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Privatize the Airwaves!

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The Federal Communications Commission has begun a new crackdown on “indecency” on radio and television. While the baring of Janet Jackson’s breast during the Super Bowl halftime show created a stir, the FCC has mainly focused on “shock-jock” radio. Someone called Bubba the Love Sponge lost his job for explicitly sexual material, and six Clear Channel Communications stations that carried Howard Stern’s radio program were fined nearly half a million dollars because of a few minutes of sexually oriented talk one day in April. That prompted Clear Channel to drop Stern’s program. Now the spotlight is on Infinity Broadcasting, which airs the program on 18 stations and distributes it to many others.

The debate over this controversy has been pathetic. Most supporters and critics of the FCC actions ignore essential facts. For example, conservatives who egg the FCC on (not all of them do) argue that no violations of free speech are involved. All that has happened, says columnist Cal Thomas and his allies, is that private companies have either fired someone or refused to carry a program, and that’s their right. What these commentators shamelessly overlook is that the private companies acted only after being fined or threatened with fines. That hardly constitutes uncoerced private activity. True, under ordinary circumstances, the right of free speech does not mean someone else must provide you a forum. But these are not ordinary circumstances. It’s possible that a public outcry against indecency, backed by a boycott of sponsors (which would be perfectly legitimate), might have pressured the radio stations to drop offensive programs. But since the government is imposing fines, we’ll never know.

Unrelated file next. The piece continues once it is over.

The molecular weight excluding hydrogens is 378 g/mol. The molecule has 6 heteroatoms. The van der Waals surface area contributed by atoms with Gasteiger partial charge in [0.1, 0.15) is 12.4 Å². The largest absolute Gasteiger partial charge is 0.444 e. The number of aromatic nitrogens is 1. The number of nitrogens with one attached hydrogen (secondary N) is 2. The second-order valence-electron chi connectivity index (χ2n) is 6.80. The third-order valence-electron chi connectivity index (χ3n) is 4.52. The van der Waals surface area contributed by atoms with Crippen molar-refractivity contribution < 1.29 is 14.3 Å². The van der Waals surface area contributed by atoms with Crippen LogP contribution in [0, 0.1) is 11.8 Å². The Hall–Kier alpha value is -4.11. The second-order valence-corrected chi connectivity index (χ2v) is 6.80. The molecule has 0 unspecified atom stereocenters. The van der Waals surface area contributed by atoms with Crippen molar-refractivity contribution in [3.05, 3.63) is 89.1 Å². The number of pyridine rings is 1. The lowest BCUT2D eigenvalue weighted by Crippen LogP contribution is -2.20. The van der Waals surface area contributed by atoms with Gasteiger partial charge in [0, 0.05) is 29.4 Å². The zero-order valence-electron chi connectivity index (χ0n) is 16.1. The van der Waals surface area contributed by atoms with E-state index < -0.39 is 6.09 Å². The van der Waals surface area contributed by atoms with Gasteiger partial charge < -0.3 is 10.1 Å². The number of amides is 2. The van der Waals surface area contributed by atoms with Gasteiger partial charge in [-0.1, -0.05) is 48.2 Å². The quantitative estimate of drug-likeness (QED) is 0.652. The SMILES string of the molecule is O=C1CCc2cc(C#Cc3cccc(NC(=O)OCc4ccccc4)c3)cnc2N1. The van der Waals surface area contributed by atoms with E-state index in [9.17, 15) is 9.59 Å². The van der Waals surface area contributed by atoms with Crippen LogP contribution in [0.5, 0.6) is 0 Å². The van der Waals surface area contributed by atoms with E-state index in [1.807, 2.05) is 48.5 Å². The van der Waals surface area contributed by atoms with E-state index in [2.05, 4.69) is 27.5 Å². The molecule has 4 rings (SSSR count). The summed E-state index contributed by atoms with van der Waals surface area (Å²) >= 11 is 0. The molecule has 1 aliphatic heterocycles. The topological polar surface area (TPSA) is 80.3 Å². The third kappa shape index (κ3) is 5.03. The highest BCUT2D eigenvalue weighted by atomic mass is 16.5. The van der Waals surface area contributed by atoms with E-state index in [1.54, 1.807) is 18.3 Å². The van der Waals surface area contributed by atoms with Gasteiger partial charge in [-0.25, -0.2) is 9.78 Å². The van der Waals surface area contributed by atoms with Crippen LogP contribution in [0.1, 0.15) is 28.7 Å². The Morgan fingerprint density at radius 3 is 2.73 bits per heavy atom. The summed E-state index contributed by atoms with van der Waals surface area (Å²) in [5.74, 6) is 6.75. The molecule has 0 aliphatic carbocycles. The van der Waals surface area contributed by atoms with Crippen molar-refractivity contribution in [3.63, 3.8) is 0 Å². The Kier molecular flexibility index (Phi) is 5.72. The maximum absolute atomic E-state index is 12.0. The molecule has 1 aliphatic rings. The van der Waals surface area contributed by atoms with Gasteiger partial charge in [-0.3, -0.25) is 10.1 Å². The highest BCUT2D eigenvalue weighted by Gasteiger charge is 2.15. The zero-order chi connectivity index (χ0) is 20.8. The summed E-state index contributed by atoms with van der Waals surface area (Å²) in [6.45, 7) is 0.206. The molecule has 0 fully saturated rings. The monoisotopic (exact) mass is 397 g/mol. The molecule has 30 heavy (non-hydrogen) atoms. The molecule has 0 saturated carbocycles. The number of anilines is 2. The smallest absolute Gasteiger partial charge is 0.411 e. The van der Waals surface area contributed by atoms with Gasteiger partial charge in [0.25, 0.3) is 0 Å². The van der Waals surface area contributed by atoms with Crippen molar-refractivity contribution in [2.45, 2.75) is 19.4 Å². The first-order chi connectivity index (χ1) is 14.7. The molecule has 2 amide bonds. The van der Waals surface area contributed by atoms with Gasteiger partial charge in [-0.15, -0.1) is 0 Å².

Another gap in the debate is the failure to question the status of the airwaves, or broadcast spectrum, as government property. In a statement typical of those battling indecency, L. Brent Bozell III, president of the conservative Parents Television Council, asks, “Why does the FCC ignore its Congressionally mandated role to enforce broadcast decency standards over the publicly owned airways?”

The airwaves have been socialized for so long that most people accept it as natural and proper. It is neither. First, let’s get something straight: just because we call them “the public’s airwaves,” it doesn’t mean that’s what they are. Anything said to be owned by the public is actually controlled by the government — politicians and bureaucrats. If you think you are a real part-owner of the airwaves, try selling your “share.” Real owners can sell what they own.